US Jobs Report Shows More Labor-Market Improvement
February payroll growth came in at a strong 227,000. The unemployment rate held steady at 8.3%, but that was not bad news, since faster labor-force growth matched the pickup in hiring.
February was expected to bring a good jobs report, and it did not disappoint, with payrolls up 227,000, slightly better than expected. December and January were both revised up, by a combined 61,000. Job gains were broadly spread across the private sector. Construction was an exception, but the job loss there probably reflects a "warm winter" boost beginning to drop out of the figures.
The unemployment rate remained stuck at 8.3%, after five successive declines, but that was not bad news, because both employment and the labor force jumped higher. The labor force participation rate (the proportion of the population either employed or looking for work) rose by two-tenths to 63.9%. Rising participation is a healthy sign that potential workers see jobs available.
In the payroll details, manufacturing added 31,000 jobs, down from 52,000 in January. All of the gains came in durable goods, especially fabricated metals, machinery, and motor vehicles and parts. Overall manufacturing production-worker hours rose 0.6%, a good sign for manufacturing output growth in February. Construction was a negative, losing 13,000 jobs after adding 21,000 in January. Although the weather remained mild in February, it was not as abnormally mild as in January, and as a result the "warm winter" boost was probably smaller this month. We should expect a further correction in March.
Private services employment growth was 209,000, up from 202,000 in January. The leading sectors were business services (up 82,000), leisure and hospitality (up 44,000), and health services (up 49,000). Within business services, 34,000 of the gains were in high-end "professional and technical" services, while 45,000 were in temporary help.
The government sector shed 6,000 jobs. Federal employment fell by 7,000, but state and local employment rose 1,000, Revisions to January now show state and local employment up in that month as well (by 7,000). While these are small gains, they suggest that we may be nearing the end of the prolonged decline that has removed 647,000 jobs in state and local government since August 2008.
The private workweek was steady at 34.5 hours. A steady workweek combined with the increase in private employment to generate a 0.2% increase in hours worked. Hours worked appear on track for a gain of 3.4% annualized in the first quarter, stronger than the fourth quarter's 2.6% gain.
Average hourly earnings rose 0.1% month on month and were up 1.9% year on year (y/y)—still well below the CPI inflation rate, which is at present 2.9% y/y. Overall payrolls (wages multiplied by hours) rose 0.4%, suggesting a similar increase in private wages and salaries during February, helping household purchasing power (but probably lower than the rate of inflation, which was kicked up by rising gasoline prices).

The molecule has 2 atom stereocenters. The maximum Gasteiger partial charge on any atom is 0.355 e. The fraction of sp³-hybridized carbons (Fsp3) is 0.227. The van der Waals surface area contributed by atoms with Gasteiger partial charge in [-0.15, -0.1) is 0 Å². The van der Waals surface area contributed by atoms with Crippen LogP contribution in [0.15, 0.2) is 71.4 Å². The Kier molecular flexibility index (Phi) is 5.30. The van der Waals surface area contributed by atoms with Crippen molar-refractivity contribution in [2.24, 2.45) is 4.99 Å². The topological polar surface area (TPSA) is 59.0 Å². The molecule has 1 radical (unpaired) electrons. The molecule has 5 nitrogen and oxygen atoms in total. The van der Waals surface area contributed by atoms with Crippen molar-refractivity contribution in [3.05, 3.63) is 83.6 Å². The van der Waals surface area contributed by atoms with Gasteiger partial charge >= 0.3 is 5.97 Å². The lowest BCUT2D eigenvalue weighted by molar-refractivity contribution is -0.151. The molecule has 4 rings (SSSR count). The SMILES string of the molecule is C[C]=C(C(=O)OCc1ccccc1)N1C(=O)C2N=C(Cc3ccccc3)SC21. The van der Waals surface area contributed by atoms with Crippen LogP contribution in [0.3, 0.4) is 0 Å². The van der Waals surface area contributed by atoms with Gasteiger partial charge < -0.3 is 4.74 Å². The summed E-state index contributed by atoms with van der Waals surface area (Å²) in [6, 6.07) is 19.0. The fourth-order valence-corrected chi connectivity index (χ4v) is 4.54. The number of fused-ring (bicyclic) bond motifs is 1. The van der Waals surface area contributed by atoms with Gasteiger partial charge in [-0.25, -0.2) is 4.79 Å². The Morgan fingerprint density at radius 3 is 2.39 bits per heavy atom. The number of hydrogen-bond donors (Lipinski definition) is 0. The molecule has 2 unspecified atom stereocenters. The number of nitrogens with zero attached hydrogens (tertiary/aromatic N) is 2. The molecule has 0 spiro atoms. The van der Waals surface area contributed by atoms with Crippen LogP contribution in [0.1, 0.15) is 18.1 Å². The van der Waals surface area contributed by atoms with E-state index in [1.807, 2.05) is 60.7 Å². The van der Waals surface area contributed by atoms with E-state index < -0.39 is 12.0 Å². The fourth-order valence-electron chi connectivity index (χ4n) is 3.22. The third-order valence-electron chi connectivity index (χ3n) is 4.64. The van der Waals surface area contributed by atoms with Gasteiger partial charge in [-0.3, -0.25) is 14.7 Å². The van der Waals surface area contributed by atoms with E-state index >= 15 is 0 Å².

The steady unemployment rate at 8.3% reflected a sharp 428,000 increase in household employment, combined with an even bigger 476,000 increase in the labor force, which raised the participation rate to 63.9% from 63.7%. It is an encouraging sign to see potential workers either returning to the labor force, or entering it for the first time, suggesting that they see more job opportunities becoming available.
The most comprehensive measure of underemployment (U-6)—which includes workers who would like a job but are not currently looking, plus those working part time who would rather work full time—fell to 14.9% from 15.1%, in part because of a drop in the involuntary part-time work.
The picture remains very bleak for the long-term unemployed. The proportion of long-term unemployed (27 weeks or longer) was down only slightly to 42.6% from 42.9% in January. The longer that potential workers remain either unemployed or on the sidelines outside the labor force entirely, the less likely that they will ever get back into employment.
The February employment report is the latest in a series of encouraging reports on the labor market. Job gains during the winter have probably been exaggerated by the mild weather, but there is an evident underlying broad-based improvement. Rising labor incomes will provide consumers with a cushion against the squeeze from rising gasoline prices.
The economy is still not presenting a uniform picture, though. The news from the labor market has been improving more rapidly than the news on overall final demand and production. Real GDP growth will probably fall short of 2% in the first quarter, suggesting that productivity actually declined as hours outpaced output growth. It seems that firms are finding it harder to get more output from their existing workforces. Rising employment is good news for household incomes and will support consumer spending, but rising labor costs will squeeze profit margins—consistent with the slowing pace of corporate earnings growth. We still think that modest growth—of just over 2% for GDP—is the most likely outcome for 2012 overall, without signs of a stronger uptick in demand growth, and given the headwinds from slower growth in the rest of the world and from rising gasoline prices.
by Nigel Gault
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